April 25, 2013

Danny, Who Fell in a Hole

Written by Cary Fagan
Illustrated by Milan Pavlovic
Groundwood Books
978-1-55498-311-7
116 pp.
Ages 7-11
2013

Danny, Who Fell in a Hole is about a boy named Danny who, you guessed it, fell in a hole.  Yep. It's true.  And the answers to the questions of why Danny fell in the hole, what happened when he fell in the hole, and how he gets out of the hole, are essentially the whole story of Danny, Who Fell in a Hole.  Fortunately, with Cary Fagan's honest humour and Milan Pavlovic's quirky illustrations, the reader can be assured that Danny's story will be more farcical than tragic.

Danny's parents seem to be the new sort that decide to put their own needs ahead of those of their children, planning to temporarily part ways so that they might pursue their separate creative interests.  Mom plans on moving to Banff to extend her cheesecake-baking talents, while Dad will be heading to New York City to explore opera singing.  But, there are no worries about the kids, Danny and his older brother Doug (who would probably accept their decision more easily because of his musical creativity), as Mom and Dad have already decided about living arrangements, even giving their dog Thwack away to a nearby farm before springing their news on their children.  Not surprising, Danny does not take the news well, grabbing his backpack and running off and unfortunately falling into a large hole on a construction site.

Mom and Dad may have been expecting Danny to find it difficult to accept their decision,
"Danny, we knew it would be a little harder for you.  You're the level-headed one in the family.  It's not your fault that you're not creative like the rest of us." (pg. 14)
but they could not have foreseen the character and maturity he demonstrates while trapped in that hole.  Not only does he complete his math homework and write a family zombie story, he devises some shelter from the rain, plays a harmonica for a visiting mole, comes up with some imaginative definitions for a vocabulary assignment, and saves a life.  Not bad for a child with no creativity!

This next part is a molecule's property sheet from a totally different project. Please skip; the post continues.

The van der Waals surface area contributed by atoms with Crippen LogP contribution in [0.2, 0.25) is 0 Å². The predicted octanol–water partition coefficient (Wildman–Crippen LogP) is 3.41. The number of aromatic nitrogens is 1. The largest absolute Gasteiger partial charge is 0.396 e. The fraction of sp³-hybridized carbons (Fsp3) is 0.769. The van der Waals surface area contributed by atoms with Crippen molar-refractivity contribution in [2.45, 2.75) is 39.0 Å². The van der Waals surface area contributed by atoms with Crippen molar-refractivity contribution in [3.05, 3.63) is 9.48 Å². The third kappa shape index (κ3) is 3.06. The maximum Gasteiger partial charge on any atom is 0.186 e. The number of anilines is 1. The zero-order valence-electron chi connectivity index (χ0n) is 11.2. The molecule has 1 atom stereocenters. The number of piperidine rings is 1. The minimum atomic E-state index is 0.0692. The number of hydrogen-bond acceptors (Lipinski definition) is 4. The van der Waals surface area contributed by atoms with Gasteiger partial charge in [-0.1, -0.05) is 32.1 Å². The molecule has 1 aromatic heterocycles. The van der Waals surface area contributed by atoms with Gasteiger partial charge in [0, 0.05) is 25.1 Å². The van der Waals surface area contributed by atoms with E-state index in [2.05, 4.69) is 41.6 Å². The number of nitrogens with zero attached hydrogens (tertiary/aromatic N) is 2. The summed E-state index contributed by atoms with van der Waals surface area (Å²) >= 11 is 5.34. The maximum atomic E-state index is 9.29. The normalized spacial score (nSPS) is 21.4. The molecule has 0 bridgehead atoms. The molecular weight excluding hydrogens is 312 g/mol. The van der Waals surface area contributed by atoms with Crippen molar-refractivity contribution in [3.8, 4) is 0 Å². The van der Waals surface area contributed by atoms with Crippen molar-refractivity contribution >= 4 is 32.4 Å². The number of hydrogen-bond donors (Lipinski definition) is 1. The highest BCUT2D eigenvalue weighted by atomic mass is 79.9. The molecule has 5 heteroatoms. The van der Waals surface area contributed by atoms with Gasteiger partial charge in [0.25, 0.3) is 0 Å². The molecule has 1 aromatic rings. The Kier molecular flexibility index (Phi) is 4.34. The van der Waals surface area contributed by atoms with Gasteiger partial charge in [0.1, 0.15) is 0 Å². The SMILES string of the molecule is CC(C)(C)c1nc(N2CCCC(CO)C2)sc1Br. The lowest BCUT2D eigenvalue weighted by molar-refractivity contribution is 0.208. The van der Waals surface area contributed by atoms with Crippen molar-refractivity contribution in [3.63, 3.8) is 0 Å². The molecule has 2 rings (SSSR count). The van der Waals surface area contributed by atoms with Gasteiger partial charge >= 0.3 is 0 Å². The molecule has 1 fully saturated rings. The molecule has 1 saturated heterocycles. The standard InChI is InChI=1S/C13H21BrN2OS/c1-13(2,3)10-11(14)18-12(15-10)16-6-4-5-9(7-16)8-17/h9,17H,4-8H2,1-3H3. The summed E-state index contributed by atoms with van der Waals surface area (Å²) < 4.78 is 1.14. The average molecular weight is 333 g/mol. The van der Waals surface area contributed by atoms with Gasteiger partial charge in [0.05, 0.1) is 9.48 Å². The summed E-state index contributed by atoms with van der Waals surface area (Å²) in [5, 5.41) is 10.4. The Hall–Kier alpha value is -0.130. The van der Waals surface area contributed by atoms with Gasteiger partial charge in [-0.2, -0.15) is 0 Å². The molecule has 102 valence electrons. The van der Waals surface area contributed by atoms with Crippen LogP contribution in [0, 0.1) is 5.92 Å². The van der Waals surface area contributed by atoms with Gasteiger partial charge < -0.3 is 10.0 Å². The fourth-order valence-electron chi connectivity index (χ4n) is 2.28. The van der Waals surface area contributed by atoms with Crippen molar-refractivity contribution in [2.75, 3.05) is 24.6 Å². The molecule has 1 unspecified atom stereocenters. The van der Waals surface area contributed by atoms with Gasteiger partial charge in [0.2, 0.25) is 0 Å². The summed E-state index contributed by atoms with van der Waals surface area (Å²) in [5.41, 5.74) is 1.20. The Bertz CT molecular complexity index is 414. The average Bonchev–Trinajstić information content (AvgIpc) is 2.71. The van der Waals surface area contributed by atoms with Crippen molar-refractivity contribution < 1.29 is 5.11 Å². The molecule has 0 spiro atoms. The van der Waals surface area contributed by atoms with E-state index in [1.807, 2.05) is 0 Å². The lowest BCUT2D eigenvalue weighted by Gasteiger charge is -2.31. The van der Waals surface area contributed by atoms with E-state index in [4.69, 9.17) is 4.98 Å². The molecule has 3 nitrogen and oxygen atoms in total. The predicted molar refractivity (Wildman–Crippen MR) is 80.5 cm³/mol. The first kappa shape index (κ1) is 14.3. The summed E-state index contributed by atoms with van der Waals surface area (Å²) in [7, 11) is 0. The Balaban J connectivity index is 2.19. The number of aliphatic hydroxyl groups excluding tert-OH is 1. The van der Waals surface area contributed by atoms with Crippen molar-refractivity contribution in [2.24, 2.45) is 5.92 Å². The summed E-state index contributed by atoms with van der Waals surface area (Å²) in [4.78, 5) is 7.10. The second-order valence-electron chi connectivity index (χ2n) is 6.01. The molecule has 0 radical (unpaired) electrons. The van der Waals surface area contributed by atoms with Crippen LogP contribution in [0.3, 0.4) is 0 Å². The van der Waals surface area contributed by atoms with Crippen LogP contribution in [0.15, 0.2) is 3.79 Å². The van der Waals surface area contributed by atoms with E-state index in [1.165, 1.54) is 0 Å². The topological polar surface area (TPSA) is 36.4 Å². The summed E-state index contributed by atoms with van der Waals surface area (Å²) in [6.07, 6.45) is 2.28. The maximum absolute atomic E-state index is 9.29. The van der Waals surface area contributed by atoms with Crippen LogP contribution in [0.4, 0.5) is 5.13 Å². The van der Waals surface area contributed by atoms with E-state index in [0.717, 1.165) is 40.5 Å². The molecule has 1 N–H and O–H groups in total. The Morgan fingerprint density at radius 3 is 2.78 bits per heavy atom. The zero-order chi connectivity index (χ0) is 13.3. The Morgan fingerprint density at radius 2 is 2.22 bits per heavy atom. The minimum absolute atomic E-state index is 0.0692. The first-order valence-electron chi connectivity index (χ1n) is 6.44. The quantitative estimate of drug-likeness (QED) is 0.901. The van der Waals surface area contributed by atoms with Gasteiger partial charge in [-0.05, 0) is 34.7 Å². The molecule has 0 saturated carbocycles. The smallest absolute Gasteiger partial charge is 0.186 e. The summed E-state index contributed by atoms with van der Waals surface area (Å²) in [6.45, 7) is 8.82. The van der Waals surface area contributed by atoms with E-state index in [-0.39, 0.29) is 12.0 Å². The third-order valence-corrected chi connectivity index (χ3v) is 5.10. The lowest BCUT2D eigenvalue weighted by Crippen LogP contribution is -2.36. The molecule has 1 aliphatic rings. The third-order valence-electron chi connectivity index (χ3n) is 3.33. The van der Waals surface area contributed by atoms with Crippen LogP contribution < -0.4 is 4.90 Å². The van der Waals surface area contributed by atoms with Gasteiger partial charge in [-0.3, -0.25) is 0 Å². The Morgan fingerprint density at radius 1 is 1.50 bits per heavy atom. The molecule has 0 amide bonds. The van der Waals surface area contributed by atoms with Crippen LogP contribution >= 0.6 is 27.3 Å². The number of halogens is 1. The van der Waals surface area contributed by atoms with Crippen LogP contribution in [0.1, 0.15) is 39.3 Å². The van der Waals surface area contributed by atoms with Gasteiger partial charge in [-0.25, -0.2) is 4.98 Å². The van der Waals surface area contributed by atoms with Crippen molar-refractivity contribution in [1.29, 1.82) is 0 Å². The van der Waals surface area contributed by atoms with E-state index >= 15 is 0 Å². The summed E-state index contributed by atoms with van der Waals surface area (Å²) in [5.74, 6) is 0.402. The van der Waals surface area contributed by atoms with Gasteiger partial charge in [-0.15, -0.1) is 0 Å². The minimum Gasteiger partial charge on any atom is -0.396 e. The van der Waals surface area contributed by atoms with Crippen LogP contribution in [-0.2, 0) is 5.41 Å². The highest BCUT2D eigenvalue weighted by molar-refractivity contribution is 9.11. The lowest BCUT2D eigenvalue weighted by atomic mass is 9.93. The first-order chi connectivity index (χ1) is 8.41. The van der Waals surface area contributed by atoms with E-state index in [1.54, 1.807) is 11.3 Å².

Cary Fagan does not disappoint, taking Danny from the incredulous son of self-indulgent parents to the practical boy who takes inventory of his backpack's contents, always playing out in his mind what his parents would be thinking or saying.
   Hey, Sheila, you don't suppose our son has run away?
   No, not Danny.  He's too sensible. Doesn't have the imagination. (pg. 43)
As imaginative as Danny, Cary Fagan conceives a chatty Mole with the casual demeanour of one who speaks his mind, without being catty or cagey.   
"Hey, Darnit, you seem a little down in the dung." (pg. 73)
"Problem with ants, you eat a few dozen and you're hungry half an hour later." (pg. 79)
While young readers may connect with the shortcomings of Danny's parents', and delight in the boy's quest for some say in the direction his life was taking, Cary Fagan ensures that everyone is able to see the other perspective without giving in or up.  With lightness and the clarity that comes from being stuck in a dark hole, both Danny and his parents are able find their way out of the void and come up for air, sharing it with those who might have sought to suck the life out of their lives.

So, if you ever fall into a hole, keep your head, share your thoughts, and keep working until you find your way above ground.  Danny, Who Fell in a Hole did and everything worked out the better for it.

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